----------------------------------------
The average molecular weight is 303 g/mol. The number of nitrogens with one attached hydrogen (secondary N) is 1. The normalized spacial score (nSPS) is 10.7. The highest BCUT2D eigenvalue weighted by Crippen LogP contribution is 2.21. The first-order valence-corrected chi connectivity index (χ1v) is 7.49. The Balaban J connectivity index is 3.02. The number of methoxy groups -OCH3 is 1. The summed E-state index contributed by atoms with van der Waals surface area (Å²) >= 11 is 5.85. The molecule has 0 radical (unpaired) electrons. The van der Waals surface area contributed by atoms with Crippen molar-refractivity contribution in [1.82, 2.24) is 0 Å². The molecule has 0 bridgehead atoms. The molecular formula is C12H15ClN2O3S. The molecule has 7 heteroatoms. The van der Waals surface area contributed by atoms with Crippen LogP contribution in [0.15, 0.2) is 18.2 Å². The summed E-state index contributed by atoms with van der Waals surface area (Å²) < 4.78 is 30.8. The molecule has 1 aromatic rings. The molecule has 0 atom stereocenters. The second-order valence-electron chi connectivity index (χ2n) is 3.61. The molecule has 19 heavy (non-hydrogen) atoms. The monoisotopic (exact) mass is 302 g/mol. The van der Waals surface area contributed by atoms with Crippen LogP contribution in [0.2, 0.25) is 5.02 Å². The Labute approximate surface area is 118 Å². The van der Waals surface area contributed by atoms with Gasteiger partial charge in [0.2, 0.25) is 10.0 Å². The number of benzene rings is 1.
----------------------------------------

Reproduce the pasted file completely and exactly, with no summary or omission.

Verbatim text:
The average molecular weight is 303 g/mol. The number of nitrogens with one attached hydrogen (secondary N) is 1. The normalized spacial score (nSPS) is 10.7. The highest BCUT2D eigenvalue weighted by Crippen LogP contribution is 2.21. The first-order valence-corrected chi connectivity index (χ1v) is 7.49. The Balaban J connectivity index is 3.02. The number of methoxy groups -OCH3 is 1. The summed E-state index contributed by atoms with van der Waals surface area (Å²) >= 11 is 5.85. The molecule has 0 radical (unpaired) electrons. The van der Waals surface area contributed by atoms with Crippen molar-refractivity contribution in [1.82, 2.24) is 0 Å². The molecule has 0 bridgehead atoms. The molecular formula is C12H15ClN2O3S. The molecule has 7 heteroatoms. The van der Waals surface area contributed by atoms with Crippen LogP contribution in [0.15, 0.2) is 18.2 Å². The summed E-state index contributed by atoms with van der Waals surface area (Å²) < 4.78 is 30.8. The molecule has 1 aromatic rings. The molecule has 0 atom stereocenters. The second-order valence-electron chi connectivity index (χ2n) is 3.61. The molecule has 19 heavy (non-hydrogen) atoms. The monoisotopic (exact) mass is 302 g/mol. The van der Waals surface area contributed by atoms with Crippen LogP contribution in [0.2, 0.25) is 5.02 Å². The Labute approximate surface area is 118 Å². The van der Waals surface area contributed by atoms with Gasteiger partial charge in [0.2, 0.25) is 10.0 Å². The number of benzene rings is 1.